Zimbabwe is threatening to close down some human rights organizations and arrest their employees unless they obtain government permission to operate. The government-controlled Sunday Mail newspaper reports a new law to tighten control over non-governmental organizations will be introduced soon.
The permanent secretary in the welfare ministry, Lancaster Museka, was quoted by the newspaper as saying that any non-governmental organization operating without registration will be closed down, and its employees arrested.
New legislation will tighten existing law, which requires NGOs to register, by giving the state the power to screen organizations and clamp down on activities the government disapproves. Welfare Minister Paul Mangwana was quoted by the newspaper as saying there was "too much room for NGOs to engage in politics."
Many pro-democracy organizations, which operate as trusts answerable not to the government but to members, said they will likely not be allowed to operate if they are forced to register as NGOs.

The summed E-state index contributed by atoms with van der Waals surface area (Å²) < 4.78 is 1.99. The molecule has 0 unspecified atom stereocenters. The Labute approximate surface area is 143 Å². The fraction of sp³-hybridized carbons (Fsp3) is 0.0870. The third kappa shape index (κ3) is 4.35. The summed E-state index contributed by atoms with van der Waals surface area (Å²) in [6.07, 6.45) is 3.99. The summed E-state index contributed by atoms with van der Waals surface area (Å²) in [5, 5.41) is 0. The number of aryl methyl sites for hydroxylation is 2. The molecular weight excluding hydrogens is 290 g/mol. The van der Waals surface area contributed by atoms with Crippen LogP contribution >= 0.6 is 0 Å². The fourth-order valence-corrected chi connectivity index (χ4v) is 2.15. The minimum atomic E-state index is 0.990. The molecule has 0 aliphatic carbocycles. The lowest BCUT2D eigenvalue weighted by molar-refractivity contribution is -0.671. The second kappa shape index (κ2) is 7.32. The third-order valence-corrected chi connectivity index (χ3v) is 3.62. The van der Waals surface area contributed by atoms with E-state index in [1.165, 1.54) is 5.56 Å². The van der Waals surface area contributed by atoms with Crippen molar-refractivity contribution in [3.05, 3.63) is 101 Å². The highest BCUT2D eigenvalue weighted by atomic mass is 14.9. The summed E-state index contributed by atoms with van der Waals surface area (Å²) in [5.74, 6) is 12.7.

Brian Kagoro, co-chairman of the human rights group, the Crisis Coalition, says he has seen a draft of the proposed new law, and described it as "terrible." He said if the draft legislation is enacted by parliament, it would make it illegal for trusts to continue.
He said the enactment of the non-governmental organizations bill will spell the end of his organization.
Opposition Movement for Democratic Change legislator Tendai Biti said the proposed law is designed by the ruling Zanu-PF as yet another restriction on the peoples' shrinking rights and freedoms.
Pro-democracy groups multiplied in Zimbabwe after the 2000 parliamentary elections in which the opposition MDC came close to winning a majority. The elections were followed by a government crackdown on the media and violence against political opposition.
Human rights monitors say more than 90 percent of victims of politically motivated violence were either members of the MDC or were accused of being opposition sympathizers.